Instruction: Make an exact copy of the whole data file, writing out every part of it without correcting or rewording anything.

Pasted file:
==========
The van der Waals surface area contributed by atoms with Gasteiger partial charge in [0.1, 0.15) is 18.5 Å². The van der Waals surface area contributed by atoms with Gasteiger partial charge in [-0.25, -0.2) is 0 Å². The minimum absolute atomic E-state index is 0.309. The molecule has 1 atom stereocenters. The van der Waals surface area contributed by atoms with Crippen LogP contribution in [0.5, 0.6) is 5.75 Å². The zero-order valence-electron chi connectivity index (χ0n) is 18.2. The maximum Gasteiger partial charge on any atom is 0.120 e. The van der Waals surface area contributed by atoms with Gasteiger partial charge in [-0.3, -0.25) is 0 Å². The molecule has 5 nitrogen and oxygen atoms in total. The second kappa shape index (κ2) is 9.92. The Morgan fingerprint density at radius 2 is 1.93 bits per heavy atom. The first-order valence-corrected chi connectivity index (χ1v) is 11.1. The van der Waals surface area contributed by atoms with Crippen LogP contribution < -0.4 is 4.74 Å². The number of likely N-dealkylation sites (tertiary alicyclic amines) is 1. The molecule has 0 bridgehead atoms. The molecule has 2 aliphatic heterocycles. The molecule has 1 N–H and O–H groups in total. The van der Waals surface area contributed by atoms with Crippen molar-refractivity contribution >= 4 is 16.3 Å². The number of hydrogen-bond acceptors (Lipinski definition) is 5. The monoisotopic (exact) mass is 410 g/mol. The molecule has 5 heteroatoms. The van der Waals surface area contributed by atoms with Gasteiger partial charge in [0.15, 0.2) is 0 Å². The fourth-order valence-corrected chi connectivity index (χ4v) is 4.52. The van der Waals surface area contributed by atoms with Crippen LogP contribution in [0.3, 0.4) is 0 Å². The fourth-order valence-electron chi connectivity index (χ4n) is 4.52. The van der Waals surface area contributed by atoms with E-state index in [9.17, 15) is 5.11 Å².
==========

The van der Waals surface area contributed by atoms with Gasteiger partial charge in [0.1, 0.15) is 18.5 Å². The van der Waals surface area contributed by atoms with Gasteiger partial charge in [-0.25, -0.2) is 0 Å². The minimum absolute atomic E-state index is 0.309. The molecule has 1 atom stereocenters. The van der Waals surface area contributed by atoms with Crippen LogP contribution in [0.5, 0.6) is 5.75 Å². The zero-order valence-electron chi connectivity index (χ0n) is 18.2. The maximum Gasteiger partial charge on any atom is 0.120 e. The van der Waals surface area contributed by atoms with Gasteiger partial charge in [-0.3, -0.25) is 0 Å². The molecule has 5 nitrogen and oxygen atoms in total. The second kappa shape index (κ2) is 9.92. The Morgan fingerprint density at radius 2 is 1.93 bits per heavy atom. The first-order valence-corrected chi connectivity index (χ1v) is 11.1. The van der Waals surface area contributed by atoms with Crippen LogP contribution < -0.4 is 4.74 Å². The number of likely N-dealkylation sites (tertiary alicyclic amines) is 1. The molecule has 0 bridgehead atoms. The molecule has 2 aliphatic heterocycles. The molecule has 1 N–H and O–H groups in total. The van der Waals surface area contributed by atoms with Crippen molar-refractivity contribution >= 4 is 16.3 Å². The number of hydrogen-bond acceptors (Lipinski definition) is 5. The monoisotopic (exact) mass is 410 g/mol. The molecule has 5 heteroatoms. The van der Waals surface area contributed by atoms with Gasteiger partial charge in [0.15, 0.2) is 0 Å². The fourth-order valence-corrected chi connectivity index (χ4v) is 4.52. The van der Waals surface area contributed by atoms with Crippen LogP contribution in [0.3, 0.4) is 0 Å². The fourth-order valence-electron chi connectivity index (χ4n) is 4.52. The van der Waals surface area contributed by atoms with E-state index in [9.17, 15) is 5.11 Å².